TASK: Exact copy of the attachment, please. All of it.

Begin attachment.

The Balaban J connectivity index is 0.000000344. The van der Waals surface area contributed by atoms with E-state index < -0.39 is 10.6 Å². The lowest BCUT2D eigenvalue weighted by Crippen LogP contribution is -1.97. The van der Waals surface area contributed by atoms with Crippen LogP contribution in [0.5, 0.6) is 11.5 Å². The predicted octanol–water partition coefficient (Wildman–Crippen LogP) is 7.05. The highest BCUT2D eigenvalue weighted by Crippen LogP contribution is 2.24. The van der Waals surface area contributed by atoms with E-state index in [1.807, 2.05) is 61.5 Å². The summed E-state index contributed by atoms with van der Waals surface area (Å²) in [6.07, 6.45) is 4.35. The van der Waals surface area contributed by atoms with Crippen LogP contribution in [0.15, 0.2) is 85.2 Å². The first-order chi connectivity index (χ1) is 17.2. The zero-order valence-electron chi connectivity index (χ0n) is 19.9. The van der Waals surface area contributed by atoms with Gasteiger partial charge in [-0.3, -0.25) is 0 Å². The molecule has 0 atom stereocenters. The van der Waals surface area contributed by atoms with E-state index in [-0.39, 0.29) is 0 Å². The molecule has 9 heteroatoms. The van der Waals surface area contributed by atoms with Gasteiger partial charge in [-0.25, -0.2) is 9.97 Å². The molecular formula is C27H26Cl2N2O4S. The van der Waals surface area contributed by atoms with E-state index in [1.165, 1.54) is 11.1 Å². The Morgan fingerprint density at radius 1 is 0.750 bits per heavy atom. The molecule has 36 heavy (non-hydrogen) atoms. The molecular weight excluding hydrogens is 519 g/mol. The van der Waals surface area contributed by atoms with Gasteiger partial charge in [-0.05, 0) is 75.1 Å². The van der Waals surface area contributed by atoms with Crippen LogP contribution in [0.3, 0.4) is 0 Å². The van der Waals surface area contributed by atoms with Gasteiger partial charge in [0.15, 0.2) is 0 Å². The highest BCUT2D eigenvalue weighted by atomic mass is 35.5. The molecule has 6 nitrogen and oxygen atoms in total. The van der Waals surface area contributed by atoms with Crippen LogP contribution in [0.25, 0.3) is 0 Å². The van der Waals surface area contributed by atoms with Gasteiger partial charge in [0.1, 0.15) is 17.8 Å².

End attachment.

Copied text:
The Balaban J connectivity index is 0.000000344. The van der Waals surface area contributed by atoms with E-state index < -0.39 is 10.6 Å². The lowest BCUT2D eigenvalue weighted by Crippen LogP contribution is -1.97. The van der Waals surface area contributed by atoms with Crippen LogP contribution in [0.5, 0.6) is 11.5 Å². The predicted octanol–water partition coefficient (Wildman–Crippen LogP) is 7.05. The highest BCUT2D eigenvalue weighted by Crippen LogP contribution is 2.24. The van der Waals surface area contributed by atoms with E-state index in [1.807, 2.05) is 61.5 Å². The summed E-state index contributed by atoms with van der Waals surface area (Å²) in [6.07, 6.45) is 4.35. The van der Waals surface area contributed by atoms with Crippen LogP contribution in [0.15, 0.2) is 85.2 Å². The first-order chi connectivity index (χ1) is 17.2. The zero-order valence-electron chi connectivity index (χ0n) is 19.9. The van der Waals surface area contributed by atoms with Gasteiger partial charge in [-0.3, -0.25) is 0 Å². The molecule has 0 atom stereocenters. The van der Waals surface area contributed by atoms with E-state index in [-0.39, 0.29) is 0 Å². The molecule has 9 heteroatoms. The van der Waals surface area contributed by atoms with Gasteiger partial charge in [-0.25, -0.2) is 9.97 Å². The molecular formula is C27H26Cl2N2O4S. The van der Waals surface area contributed by atoms with E-state index in [1.165, 1.54) is 11.1 Å². The Morgan fingerprint density at radius 1 is 0.750 bits per heavy atom. The molecule has 36 heavy (non-hydrogen) atoms. The molecular weight excluding hydrogens is 519 g/mol. The van der Waals surface area contributed by atoms with Gasteiger partial charge in [-0.05, 0) is 75.1 Å². The van der Waals surface area contributed by atoms with Crippen LogP contribution in [0.3, 0.4) is 0 Å². The van der Waals surface area contributed by atoms with Gasteiger partial charge in [0.15, 0.2) is 0 Å². The highest BCUT2D eigenvalue weighted by atomic mass is 35.5. The molecule has 6 nitrogen and oxygen atoms in total. The van der Waals surface area contributed by atoms with Crippen LogP contribution in [0.25, 0.3) is 0 Å². The van der Waals surface area contributed by atoms with Gasteiger partial charge in [0.1, 0.15) is 17.8 Å².